determine whether defendant reasonably believed that the use of force, striking

Milon with the hammer twice, was necessary to protect himself against the use

of unlawful force by Milon. It was the judge's responsibility to determine

whether there was some evidence to support the jury charge. Viewing the

evidence in the light most favorable to the defense, defendant's testimony

provided some evidence from which the jury could have concluded that he acted


2
  Initially, the judge noted that the application asserting self-defense "was . . .
made out of time." However, the judge considered the application substantively
as permitted under Rule 3:12-1, authorizing the court to "take such action as the
interest of justice requires."
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in justifiable self-defense. Indeed, based on defendant's testimony, it was Milon

who brought a hammer to a fist fight.

      The question of whether defendant's use of force was disproportionate

under the circumstances was for the jury to decide, not the judge. If the State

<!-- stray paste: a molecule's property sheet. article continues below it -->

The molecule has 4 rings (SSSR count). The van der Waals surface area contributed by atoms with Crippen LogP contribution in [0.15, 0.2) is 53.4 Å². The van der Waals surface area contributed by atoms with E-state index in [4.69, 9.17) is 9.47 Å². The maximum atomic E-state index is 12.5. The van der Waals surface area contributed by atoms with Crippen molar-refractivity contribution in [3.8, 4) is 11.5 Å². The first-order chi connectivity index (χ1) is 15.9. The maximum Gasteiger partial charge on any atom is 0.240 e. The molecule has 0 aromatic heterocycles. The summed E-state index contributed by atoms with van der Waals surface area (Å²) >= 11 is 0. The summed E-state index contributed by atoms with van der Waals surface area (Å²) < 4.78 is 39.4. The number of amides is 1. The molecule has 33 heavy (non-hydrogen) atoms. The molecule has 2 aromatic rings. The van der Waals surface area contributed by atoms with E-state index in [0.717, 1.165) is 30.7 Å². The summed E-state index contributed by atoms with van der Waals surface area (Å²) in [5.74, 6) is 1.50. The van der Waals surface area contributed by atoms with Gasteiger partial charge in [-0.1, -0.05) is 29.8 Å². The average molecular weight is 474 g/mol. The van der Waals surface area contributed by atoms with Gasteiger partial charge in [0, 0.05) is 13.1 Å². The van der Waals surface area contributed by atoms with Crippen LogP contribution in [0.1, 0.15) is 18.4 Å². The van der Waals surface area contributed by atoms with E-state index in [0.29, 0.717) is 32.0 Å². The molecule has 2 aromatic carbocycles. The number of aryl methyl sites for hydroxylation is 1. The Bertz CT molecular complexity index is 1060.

failed to prove beyond a reasonable doubt that defendant could not have

reasonably believed in the need to use force, defendant could have been

exonerated from criminal liability and acquitted of count one. Thus, we are

satisfied that the error was sufficient to raise a reasonable doubt as to whether it

led the jury to a verdict it otherwise might not have reached. Our conclusion is

compelled by the fact that the jury acquitted defendant of count four, the only

charge for which the judge provided the self-defense instruction. Moreover, the

fact that the judge charged self-defense for count four reinforces defendant's

contention that self-defense was supported by some evidence in the record.

      Because we conclude that the judge erred in failing to charge self-defense

as requested by defendant, we reverse his convictions for simple assault and

unlawful possession of a weapon, and remand for a new trial. Based on our

decision, we need not address defendant's contention that the judge also erred in

rejecting his request to charge the petty disorderly persons offense of mutual

fighting as a lesser-included offense of simple assault.


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Reversed and remanded for a new trial. We do not retain jurisdiction.